Clean 404: Tool to fight Link Rot for Bloggers and Webmasters

by Manshu on May 17, 2010

in Personal Technology

I know that some of you have blogs of your own, so today I am going to tell you about a new feature that I started using on OneMint, and will be of interest to other bloggers and website owners as well.

Now, I know all you smart readers are wondering why I am telling you about a blog feature now, when I have never done so in the past. That’s because this feature has been developed by my best friend Robin (same guy who helped with the hack attack), and the thing works quite well.

I link to several websites in my posts, especially the carnival posts. Then there are people who leave comments and their names are links back to their own websites, if they chose to do so. Other bloggers and webmasters do the same thing.

Most websites link out to a large number of other web-pages – internal as well as external over a period of time, and some of these links go bad. Geeky types call this link rot. I see some of this in my carnival posts, and bigger blogs with a large number of comments will notice this with external links to the commenter’s blog, especially if the post is older than a year.

When a visitor clicks on a broken link often such a page appears:

Clean 404

Broken Link

The trouble with this is that these are links pointing to other websites and if they are broken, I lose a visitor who could have stayed on my own blog a little longer. And, since its an external page – I have no control on it, and cleaning up after broken links becomes a nuisance.

Clean 404 is an excellent new tool which automatically detects broken links on your website (internal and external), and when someone clicks on such a link, it redirects them to a page which contains search results from your page plus Google and Amazon ads, like the one you see below.

Clean 404

Clean 404 Broken Link Page

The good thing about this is that not only does it show users relevant links, it shows them Google Adsense ads and Amazon affiliate ads as well, and if you use any of these two services, your ads will be shown to the user. The ads will be in the ratio of 60:40 in your favor. 40% of the ad revenue from this source will go to Clean 404.

So, not only will you get a chance to retain visitors despite of link rot, you will get a chance to make a little money as well!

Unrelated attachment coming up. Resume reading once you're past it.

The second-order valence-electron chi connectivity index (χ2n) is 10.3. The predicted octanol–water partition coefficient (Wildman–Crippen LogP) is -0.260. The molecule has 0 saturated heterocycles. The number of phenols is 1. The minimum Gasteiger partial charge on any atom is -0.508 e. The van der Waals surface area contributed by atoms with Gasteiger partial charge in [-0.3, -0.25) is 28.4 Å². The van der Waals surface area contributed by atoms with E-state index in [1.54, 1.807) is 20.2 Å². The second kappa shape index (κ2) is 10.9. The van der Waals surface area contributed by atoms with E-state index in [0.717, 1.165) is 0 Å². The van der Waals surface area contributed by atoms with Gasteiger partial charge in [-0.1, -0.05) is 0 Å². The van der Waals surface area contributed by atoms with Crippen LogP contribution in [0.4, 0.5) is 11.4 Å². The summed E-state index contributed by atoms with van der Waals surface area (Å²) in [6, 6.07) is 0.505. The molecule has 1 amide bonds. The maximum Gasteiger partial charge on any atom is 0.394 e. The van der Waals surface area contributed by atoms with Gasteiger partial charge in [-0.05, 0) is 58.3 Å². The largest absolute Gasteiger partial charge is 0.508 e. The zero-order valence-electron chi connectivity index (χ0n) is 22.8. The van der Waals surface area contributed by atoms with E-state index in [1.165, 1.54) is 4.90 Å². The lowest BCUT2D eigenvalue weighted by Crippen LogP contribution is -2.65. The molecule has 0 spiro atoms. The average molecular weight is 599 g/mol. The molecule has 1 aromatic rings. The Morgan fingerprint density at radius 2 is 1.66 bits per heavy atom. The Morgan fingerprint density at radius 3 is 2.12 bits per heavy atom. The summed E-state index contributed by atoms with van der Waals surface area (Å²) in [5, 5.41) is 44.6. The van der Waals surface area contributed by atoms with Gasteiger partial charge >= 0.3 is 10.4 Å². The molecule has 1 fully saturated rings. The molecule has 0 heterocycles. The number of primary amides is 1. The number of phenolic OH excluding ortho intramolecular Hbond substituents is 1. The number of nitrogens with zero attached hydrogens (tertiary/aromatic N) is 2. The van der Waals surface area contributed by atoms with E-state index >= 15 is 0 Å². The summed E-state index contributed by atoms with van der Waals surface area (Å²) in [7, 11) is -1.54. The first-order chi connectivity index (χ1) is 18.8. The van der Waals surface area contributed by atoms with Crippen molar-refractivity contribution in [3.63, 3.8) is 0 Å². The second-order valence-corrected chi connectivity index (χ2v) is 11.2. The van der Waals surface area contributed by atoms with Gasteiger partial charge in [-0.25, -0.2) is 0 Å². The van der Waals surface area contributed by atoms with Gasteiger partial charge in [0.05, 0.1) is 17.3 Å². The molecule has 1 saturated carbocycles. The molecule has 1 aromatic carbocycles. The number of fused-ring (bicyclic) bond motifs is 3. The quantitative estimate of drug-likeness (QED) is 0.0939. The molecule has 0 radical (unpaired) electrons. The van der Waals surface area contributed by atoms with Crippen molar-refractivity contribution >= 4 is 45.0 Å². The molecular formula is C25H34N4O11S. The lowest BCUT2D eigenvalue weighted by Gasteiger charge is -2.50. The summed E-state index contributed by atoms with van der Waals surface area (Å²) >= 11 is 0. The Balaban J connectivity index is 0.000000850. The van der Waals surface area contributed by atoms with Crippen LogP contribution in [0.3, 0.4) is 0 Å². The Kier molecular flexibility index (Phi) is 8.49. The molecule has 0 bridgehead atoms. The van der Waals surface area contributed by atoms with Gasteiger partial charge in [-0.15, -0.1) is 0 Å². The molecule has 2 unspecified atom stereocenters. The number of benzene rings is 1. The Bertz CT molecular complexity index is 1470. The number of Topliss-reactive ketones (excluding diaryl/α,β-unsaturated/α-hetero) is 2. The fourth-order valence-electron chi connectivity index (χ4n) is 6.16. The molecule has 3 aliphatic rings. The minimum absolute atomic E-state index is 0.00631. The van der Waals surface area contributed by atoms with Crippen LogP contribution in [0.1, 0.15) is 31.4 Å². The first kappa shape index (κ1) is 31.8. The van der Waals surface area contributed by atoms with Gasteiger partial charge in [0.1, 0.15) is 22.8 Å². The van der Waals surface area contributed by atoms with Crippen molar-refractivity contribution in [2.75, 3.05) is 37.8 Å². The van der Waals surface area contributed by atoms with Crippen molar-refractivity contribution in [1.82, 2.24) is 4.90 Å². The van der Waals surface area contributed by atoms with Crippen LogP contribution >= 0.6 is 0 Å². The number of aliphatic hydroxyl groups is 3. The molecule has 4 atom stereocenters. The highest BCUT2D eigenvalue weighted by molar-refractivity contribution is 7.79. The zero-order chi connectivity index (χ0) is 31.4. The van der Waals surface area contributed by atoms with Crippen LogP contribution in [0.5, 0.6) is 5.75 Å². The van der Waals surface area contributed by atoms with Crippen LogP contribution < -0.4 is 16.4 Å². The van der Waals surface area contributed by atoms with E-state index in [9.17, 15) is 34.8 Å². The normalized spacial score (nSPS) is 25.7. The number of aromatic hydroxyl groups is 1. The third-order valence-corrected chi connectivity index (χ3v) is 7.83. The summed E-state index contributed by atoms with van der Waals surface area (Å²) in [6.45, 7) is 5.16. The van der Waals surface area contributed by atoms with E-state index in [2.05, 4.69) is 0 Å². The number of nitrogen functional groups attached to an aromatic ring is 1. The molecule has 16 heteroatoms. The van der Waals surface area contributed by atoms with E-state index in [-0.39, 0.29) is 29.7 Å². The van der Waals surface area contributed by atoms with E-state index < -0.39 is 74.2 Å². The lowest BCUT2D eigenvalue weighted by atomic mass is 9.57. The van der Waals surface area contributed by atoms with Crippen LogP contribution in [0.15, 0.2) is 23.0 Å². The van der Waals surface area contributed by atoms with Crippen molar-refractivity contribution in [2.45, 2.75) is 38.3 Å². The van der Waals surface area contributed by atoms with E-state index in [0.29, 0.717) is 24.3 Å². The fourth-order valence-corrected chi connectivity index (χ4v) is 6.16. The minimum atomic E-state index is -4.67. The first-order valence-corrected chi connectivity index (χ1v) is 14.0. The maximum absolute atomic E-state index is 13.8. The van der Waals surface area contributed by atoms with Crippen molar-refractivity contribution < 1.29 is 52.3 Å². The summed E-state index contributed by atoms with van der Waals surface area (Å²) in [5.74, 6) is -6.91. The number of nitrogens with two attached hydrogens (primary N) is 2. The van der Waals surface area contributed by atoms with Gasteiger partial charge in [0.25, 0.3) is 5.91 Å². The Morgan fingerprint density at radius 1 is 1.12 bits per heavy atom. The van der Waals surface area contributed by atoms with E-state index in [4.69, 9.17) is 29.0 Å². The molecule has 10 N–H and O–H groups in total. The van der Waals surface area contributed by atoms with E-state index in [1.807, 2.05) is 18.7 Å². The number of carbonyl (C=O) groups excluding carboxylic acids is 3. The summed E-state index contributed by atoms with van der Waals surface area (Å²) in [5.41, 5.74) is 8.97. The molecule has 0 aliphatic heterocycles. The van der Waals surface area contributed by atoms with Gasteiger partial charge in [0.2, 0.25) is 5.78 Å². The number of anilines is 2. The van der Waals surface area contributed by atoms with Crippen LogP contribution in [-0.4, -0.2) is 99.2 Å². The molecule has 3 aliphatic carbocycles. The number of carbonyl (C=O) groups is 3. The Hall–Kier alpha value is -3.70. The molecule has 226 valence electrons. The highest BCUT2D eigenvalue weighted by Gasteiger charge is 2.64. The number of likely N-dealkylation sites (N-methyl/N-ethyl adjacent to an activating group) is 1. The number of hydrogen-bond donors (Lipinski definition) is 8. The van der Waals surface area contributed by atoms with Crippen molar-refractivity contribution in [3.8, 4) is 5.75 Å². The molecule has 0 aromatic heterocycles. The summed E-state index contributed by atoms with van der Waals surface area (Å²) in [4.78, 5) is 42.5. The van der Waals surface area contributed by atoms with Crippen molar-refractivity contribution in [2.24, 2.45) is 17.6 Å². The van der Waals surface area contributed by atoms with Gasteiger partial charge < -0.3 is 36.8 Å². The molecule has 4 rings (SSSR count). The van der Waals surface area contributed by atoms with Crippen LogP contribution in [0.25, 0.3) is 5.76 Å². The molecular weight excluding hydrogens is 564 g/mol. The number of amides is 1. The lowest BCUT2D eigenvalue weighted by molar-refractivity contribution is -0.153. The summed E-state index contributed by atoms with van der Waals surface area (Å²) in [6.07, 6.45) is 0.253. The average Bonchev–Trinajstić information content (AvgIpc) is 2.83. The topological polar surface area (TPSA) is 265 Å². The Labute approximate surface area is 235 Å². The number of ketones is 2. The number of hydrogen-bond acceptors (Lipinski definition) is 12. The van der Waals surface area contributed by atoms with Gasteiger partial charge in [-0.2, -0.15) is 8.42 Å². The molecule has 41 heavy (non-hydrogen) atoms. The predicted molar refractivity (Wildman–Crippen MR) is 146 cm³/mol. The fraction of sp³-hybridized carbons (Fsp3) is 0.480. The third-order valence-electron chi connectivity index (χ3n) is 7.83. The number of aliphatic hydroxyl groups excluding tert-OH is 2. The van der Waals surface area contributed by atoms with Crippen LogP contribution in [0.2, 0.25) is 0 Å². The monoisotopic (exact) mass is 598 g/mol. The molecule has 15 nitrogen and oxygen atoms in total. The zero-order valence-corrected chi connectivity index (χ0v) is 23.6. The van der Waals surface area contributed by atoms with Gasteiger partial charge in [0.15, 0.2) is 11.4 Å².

Installing it is very easy, as you just have to include one line of code in your page. You can find details here. When you install it, you will see a Clean 404 icon appearing on your sidebar. There are configurations which allow you to get rid of this, but it impacts the ad ratio.

In summary you get the following benefits:

1. You don’t have to worry about checking which links go bad – Clean 404 does it for you.
2. Clean 404 automatically finds bad links and redirects users to a page which has ads as well as relevant links.
3. User experience is greatly enhanced as they don’t see a broken link any more.
4. You get to keep your visitor and possibly earn some money too.

This tool was launched today, so all you early adopters can take it out for a test ride right-away.

Here are some links with more details:

Learn about Clean 404

Use Clean 404

We will be back to regular programming tomorrow.

{ 2 comments… read them below or add one }

Aleksandr Levchuk May 21, 2010 at 2:03 pm

Sorry it this is slightly off topic.

Is there a term or a name for a making a link that stays permanent even after a the original page is gone?

I could not find it. Maybe you can lmgify me.

If this has not already been done, then it is absolutely doable. When a blogger makes a link, simply have the blogging software mirror/cache the page (e.g. “wget –mirror –level=5 http://someurl“) and keep the page permanently on-site.

Pages get updated, I understand, but one can also keep a header on top of the mirrored page that says when the mirror was taken and what is the original link. Older version is always better than a broken link.

Reply

Robin May 21, 2010 at 6:16 pm

Archive.Org does that, Google also does it to some extent by caching the pages for a bit.

Clean404 landing pages show users the option to lookup the page’s copy in Archive.Org as well as Google Cache.

Reply

Leave a Comment

{ 1 trackback }

Previous post:

Next post: